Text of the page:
This edition of MultiConnexions’ Getting to know you series focuses on Australia’s closest neighbour in our north – Indonesia, and was written by Alec Vincent Go.
Indonesia is regarded as one of Australia’s most important neighbours and strategic allies. At the end of 2019, the two nations marked the 70-year milestone of formal diplomatic relations, but Australia and Indonesia’s shared history goes back much further.
The earliest known Indonesian visitors were trepang fishermen from Makassar in Sulawesi, who traded with the indigenous communities in northern Australia. In the 1870s, Indonesians were enlisted to work in the pearling and sugar cane industries with many of them settling here. During WW2, many Indonesians evacuated to Australia; in the 1950s, some Indonesian students became temporary residents under the Colombo Plan; and since the 1970s, the number of Indonesian migrants has seen a significant increase.
There are more than 80,000 Indonesian-born people calling Australia home, and many more people claim Indonesian ancestry. The 2016 Census tells us that Australia’s Indonesian community is:
• More female than male
• At home, 72 per cent speak Bahasa Indonesian, 16.8 per cent speak English, and 4.8 per cent speak Mandarin (due to the large number of Chinese-ancestry Indonesians
• Catholicism is the religion of the majority with 24 per cent, followed by Islam (18.9 per cent) and Buddhism (10 per cent). Did you know the largest Muslim population in any country is in Indonesia?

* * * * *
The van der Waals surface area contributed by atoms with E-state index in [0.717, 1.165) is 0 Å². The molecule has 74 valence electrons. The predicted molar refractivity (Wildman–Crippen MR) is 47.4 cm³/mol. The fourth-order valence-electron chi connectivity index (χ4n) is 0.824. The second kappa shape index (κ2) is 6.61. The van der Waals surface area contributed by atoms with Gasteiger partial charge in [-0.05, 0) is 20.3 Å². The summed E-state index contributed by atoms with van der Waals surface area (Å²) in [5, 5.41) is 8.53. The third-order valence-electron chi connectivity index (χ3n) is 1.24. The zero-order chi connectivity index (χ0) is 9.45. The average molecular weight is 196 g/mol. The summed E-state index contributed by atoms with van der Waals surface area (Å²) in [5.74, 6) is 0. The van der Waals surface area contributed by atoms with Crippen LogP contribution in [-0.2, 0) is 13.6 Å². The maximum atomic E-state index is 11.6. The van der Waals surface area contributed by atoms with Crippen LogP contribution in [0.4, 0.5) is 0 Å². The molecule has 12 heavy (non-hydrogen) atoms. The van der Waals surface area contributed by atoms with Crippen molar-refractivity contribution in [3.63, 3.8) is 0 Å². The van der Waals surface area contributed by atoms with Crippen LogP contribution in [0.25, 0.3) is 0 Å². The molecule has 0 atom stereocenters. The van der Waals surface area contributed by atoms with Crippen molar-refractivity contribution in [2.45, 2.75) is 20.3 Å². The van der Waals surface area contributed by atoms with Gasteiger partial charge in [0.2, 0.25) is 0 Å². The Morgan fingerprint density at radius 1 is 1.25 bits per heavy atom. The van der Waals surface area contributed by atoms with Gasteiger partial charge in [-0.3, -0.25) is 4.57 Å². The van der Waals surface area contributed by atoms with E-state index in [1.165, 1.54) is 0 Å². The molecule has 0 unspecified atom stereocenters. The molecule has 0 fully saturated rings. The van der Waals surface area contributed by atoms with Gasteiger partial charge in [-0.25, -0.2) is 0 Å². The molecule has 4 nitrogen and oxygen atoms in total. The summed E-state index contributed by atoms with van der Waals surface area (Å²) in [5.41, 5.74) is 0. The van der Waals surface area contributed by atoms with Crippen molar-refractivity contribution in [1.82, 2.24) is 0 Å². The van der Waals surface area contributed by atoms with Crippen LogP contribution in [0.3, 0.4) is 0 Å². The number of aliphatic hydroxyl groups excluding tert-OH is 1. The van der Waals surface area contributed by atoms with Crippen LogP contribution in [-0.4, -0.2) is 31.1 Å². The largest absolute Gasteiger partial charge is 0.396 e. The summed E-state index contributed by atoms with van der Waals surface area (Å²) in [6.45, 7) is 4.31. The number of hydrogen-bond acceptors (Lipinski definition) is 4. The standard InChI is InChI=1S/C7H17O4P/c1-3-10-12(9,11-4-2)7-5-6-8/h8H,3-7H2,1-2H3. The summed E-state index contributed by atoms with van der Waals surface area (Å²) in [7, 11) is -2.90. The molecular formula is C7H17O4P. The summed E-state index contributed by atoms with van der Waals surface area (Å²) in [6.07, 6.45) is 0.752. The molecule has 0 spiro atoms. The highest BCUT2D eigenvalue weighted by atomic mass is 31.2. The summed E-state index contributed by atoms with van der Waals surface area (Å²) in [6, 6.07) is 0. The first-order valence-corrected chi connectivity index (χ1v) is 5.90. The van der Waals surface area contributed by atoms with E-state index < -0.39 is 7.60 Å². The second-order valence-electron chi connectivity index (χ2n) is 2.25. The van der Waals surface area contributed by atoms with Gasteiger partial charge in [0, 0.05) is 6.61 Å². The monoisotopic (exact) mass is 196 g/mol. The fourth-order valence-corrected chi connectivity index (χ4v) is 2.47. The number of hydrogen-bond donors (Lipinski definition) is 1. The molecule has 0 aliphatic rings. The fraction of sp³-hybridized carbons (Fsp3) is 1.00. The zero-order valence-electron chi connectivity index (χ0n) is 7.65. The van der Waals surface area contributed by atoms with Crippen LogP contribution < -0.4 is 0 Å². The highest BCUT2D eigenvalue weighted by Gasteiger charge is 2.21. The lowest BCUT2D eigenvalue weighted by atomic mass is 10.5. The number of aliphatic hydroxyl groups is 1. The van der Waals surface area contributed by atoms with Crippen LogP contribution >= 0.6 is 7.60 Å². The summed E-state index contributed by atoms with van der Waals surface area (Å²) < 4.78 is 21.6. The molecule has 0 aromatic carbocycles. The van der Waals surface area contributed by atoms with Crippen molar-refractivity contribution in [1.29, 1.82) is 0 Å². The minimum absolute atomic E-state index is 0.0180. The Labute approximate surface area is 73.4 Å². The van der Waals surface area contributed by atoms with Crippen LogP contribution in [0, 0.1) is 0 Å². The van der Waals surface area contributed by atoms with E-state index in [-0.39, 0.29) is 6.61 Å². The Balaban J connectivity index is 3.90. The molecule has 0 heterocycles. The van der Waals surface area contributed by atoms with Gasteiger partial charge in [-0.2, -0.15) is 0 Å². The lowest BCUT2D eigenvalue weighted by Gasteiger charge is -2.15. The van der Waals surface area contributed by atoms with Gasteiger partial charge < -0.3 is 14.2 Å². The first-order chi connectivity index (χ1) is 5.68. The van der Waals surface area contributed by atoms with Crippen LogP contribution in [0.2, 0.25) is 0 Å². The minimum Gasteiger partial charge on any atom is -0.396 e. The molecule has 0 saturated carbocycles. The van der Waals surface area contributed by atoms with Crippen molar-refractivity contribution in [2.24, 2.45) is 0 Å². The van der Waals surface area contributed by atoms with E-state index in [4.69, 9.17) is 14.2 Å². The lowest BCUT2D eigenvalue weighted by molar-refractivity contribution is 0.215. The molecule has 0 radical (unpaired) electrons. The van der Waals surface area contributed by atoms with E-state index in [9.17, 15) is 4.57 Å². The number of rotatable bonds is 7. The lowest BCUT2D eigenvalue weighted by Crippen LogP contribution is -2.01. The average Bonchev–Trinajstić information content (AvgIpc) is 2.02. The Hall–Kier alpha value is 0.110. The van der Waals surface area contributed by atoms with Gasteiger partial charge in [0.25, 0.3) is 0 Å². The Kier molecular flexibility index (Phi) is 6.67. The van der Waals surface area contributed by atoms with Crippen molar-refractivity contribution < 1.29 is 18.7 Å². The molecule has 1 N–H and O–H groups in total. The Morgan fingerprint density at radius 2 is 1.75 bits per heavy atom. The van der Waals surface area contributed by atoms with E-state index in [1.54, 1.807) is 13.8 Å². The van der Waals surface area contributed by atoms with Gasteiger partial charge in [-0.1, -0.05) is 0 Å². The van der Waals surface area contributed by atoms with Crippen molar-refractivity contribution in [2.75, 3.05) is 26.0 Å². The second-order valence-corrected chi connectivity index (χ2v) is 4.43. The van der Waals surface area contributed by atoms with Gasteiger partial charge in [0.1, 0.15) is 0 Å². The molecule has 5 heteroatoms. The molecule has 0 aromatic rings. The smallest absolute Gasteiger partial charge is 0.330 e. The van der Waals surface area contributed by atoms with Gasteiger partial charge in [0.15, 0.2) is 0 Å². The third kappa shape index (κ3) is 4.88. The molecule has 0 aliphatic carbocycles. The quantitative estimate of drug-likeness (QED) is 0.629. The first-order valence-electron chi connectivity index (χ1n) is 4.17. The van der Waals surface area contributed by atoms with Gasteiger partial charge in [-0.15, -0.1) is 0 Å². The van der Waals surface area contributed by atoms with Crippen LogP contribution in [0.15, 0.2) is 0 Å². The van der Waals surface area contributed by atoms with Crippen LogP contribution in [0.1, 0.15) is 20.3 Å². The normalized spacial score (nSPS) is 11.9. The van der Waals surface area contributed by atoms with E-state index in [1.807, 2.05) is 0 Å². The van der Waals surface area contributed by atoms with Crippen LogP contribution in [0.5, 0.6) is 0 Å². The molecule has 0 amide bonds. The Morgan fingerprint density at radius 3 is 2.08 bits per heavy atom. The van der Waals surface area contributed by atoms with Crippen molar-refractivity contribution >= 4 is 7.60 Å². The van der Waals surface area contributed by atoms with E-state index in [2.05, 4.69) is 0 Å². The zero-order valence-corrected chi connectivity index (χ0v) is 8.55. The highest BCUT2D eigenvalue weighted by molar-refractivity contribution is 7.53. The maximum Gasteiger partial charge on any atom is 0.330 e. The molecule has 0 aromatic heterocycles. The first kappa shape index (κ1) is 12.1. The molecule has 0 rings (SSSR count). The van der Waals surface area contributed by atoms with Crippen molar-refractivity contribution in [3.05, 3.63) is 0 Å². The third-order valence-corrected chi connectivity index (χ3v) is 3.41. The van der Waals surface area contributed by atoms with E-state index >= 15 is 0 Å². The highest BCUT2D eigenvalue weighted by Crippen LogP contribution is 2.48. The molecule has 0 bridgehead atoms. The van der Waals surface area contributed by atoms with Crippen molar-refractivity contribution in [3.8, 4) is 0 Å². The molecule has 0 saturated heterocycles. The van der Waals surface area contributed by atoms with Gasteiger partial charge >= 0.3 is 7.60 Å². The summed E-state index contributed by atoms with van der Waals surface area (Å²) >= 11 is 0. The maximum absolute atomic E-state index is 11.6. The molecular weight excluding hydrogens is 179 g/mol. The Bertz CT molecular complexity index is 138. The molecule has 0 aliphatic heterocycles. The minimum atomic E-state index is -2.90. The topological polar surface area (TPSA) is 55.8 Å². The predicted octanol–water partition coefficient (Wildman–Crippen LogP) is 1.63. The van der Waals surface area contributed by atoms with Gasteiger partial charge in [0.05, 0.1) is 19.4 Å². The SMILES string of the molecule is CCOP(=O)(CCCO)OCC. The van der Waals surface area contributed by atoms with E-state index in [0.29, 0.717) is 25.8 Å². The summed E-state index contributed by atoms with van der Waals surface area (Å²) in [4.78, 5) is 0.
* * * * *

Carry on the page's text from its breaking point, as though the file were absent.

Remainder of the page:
How can I target this demographic with my marketing?
Marketing and building relationships through Indonesian media channels are great opportunities to reach out to the Indonesian communities in Australia.
This audience also tends to live in clusters. Based on the 2016 census, most Indonesia-born people living in Australia are in NSW (43.4 per cent), while 24 per cent are in Victoria. In Sydney, the suburbs of Maroubra, Kingsford, Botany and Mascot are where many Indonesians reside. In Melbourne, Boroondara, Monash, Whitehorse and Wyndham are the popular regions for the community.
But beyond this, culture matters too. Marketing that taps into insights on the culture will win hearts and minds.
Harmony and cohesiveness are highly valued in the Indonesian community. Harmony in the workplace is seen as a crucial element for productivity. Hence, Indonesians are generally indirect, gentle, and courteous.
They are also very collectivistic, meaning that they perceive themselves as members of groups instead of autonomous individuals – in contrast to mainstream Australia’s more individualistic culture. This is why they are very family centred. Loyalty to the family is put first before other connections.
The value of hierarchy is also evident in Indonesian families as well as in broader society. Age determines the level of respect to members of the family. Being a patriarchal society, the father, or oldest male typically serves as the head of the family.
Indonesians are generally gracious and warm people who enjoy affection and like to please people. Your warmth, time and general pleasantness are likely to be returned with enthusiasm and friendship.
Because of the diversity of Indonesian society, they recognise a broad variety of cultural and religious celebrations, such as Lunar New Year, Eid al Fitr, Hari Raya Hyeni, and Christmas Day. Indonesian Independence Day is celebrated by the community every 17th of August, including in Australia.
For further information on targeting this audience in your next campaign, contact MultiConnexions today.